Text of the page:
Review of Getting Health Reform Right

I was excited to read Getting Health Reform Right because it approached the problem of health care reform from an international, public policy perspective. The authors all have deep experience working internationally to address health care, and it shows throughout their analysis in the many real world examples of reforms gone right and wrong drawn from across the globe.

The book is meant as a hands on guide for those involved in reform on the ground, so it’s very much a practical, almost how-to guide. I say almost because, as they remind the reader throughout, there is no easy solution to the problem of health care reform, no one size fits all prescription. In every case, in every country, reformers need to take the specifics of the particular national situation into account if they want to have a chance to succeed.

The authors slice up the formidable challenge of health care reform into manageable chunks using the idea of control knobs, i.e., the big bucket categories of health care elements that reformers can address to affect change in the overall system.

They identify the following five control knobs (pp. 27-28):

  • Financing – all mechanisms, such as taxes, insurance premiums, and direct payments by patients, for raising the money that pays for activities in the health sector.
  • Payment – methods for transferring money to health care providers (doctors, hospitals, and public health care workers), such as fees, capitation, and budgets.
  • Organization – the mechanisms, such as measures affecting competition, decentralization, and direct control of government providers, that reformers use to affect the mix of providers in the health-care markets, their roles and functions, and how the providers operate internally.
  • Regulation – the use of coercion by the state to alter the behavior of actors in the health system.
  • Behavior – includes efforts to influence how individuals act in relation to health and health care.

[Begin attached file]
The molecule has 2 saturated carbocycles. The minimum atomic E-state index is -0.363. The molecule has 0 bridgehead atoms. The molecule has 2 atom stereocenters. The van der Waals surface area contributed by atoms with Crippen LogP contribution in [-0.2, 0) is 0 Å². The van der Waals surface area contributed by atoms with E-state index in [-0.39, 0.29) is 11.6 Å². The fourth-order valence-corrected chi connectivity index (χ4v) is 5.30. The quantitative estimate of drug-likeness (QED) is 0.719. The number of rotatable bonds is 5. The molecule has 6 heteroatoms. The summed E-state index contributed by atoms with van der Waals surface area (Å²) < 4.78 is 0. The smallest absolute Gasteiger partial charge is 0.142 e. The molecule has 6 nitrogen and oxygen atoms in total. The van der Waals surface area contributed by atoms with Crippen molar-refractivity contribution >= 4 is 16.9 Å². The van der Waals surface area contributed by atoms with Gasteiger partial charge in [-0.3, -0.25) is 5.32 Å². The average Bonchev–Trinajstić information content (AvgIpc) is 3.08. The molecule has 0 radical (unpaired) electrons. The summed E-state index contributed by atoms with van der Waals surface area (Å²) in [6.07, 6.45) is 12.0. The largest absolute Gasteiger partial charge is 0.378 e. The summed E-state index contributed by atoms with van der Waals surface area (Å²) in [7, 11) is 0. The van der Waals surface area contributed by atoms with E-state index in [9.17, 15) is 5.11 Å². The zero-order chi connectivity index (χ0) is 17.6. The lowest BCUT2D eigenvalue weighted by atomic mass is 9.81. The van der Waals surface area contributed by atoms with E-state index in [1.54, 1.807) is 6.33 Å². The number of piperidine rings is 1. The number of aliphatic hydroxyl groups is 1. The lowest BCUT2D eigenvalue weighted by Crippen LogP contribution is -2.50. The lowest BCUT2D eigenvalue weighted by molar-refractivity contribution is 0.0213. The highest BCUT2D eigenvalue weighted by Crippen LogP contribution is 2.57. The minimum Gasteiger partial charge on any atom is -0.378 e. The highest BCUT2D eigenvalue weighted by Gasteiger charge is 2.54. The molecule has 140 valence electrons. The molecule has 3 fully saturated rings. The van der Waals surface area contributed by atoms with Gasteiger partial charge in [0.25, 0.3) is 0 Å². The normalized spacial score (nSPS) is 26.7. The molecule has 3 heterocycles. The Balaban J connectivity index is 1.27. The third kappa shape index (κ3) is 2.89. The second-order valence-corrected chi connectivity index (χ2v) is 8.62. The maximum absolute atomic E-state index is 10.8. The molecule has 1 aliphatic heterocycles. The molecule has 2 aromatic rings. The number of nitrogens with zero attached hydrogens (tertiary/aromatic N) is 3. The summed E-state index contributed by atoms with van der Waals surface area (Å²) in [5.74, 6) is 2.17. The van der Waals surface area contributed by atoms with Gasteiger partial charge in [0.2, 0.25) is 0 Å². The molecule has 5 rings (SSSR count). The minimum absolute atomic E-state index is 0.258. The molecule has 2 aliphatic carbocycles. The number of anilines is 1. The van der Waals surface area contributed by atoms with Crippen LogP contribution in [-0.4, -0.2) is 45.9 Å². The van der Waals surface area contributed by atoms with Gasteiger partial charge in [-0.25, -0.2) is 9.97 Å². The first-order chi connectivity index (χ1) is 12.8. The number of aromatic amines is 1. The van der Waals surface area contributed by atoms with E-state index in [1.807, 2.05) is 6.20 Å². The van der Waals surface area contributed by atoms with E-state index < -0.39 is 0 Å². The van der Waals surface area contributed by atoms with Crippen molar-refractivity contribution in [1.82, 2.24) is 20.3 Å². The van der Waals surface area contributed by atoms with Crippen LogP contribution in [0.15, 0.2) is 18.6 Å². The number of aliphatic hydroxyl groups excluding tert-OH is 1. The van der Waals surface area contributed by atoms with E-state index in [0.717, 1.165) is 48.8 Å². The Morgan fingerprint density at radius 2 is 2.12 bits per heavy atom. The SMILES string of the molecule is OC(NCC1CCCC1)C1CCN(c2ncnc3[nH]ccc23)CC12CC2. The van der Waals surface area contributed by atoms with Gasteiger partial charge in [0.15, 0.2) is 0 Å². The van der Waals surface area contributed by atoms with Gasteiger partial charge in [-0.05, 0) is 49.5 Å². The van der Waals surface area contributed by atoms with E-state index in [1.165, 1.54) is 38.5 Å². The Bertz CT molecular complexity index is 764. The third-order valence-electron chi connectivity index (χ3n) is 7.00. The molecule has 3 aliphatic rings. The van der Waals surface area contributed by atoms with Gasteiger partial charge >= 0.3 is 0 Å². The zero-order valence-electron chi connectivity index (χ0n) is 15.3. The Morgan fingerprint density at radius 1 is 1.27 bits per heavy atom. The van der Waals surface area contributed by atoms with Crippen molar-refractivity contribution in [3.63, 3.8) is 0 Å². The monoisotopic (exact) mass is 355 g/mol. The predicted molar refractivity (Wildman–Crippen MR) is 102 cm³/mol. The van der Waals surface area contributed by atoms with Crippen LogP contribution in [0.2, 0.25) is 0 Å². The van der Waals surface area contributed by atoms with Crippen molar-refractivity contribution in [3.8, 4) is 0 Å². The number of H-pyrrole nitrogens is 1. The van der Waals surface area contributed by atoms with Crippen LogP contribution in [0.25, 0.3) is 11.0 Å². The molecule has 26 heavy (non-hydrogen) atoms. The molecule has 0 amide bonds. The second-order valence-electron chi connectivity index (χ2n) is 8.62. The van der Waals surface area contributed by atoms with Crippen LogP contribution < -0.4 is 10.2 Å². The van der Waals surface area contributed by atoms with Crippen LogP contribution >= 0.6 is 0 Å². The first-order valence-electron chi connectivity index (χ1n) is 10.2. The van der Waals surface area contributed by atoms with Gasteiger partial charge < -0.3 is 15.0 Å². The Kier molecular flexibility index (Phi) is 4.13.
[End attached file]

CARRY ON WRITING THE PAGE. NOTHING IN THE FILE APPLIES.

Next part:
The lion’s share of the book is spent addressing these five control knobs, and the authors do a solid job explaining them fully as well as illustrating how they affect a nation’s overall system of health care.

But as, if not more, valuable is the first section of the book that sets up their discussion of the control knobs with an analysis of health systems in general. Here they tackle the health reform cycle, how ethical theory intersects health care reform, political strategies for reformers, and strategies for selecting appropriate goals and performance measures for health system reform.

These chapters should be mandatory reading for anyone who wants to better understand the current debates on health care reform in the U.S. The generalized, international (or better yet, multinational) perspective allows the authors to set health care reform in a larger context, one that I think makes it easier to see the contours of the U.S. debate than the noise coming from all sides through the media.

And as those of you who visit here regularly know, the book is also chock full of insights for leadership generally: the problem of health care reform is so large and so complex that what leaders need to do to address it will have wide applicability to more narrow corporate challenges.

As usual, would love to hear from folks out there who’ve read the work or who have thoughts about my take on it—jump in and let’s get the conversation started!

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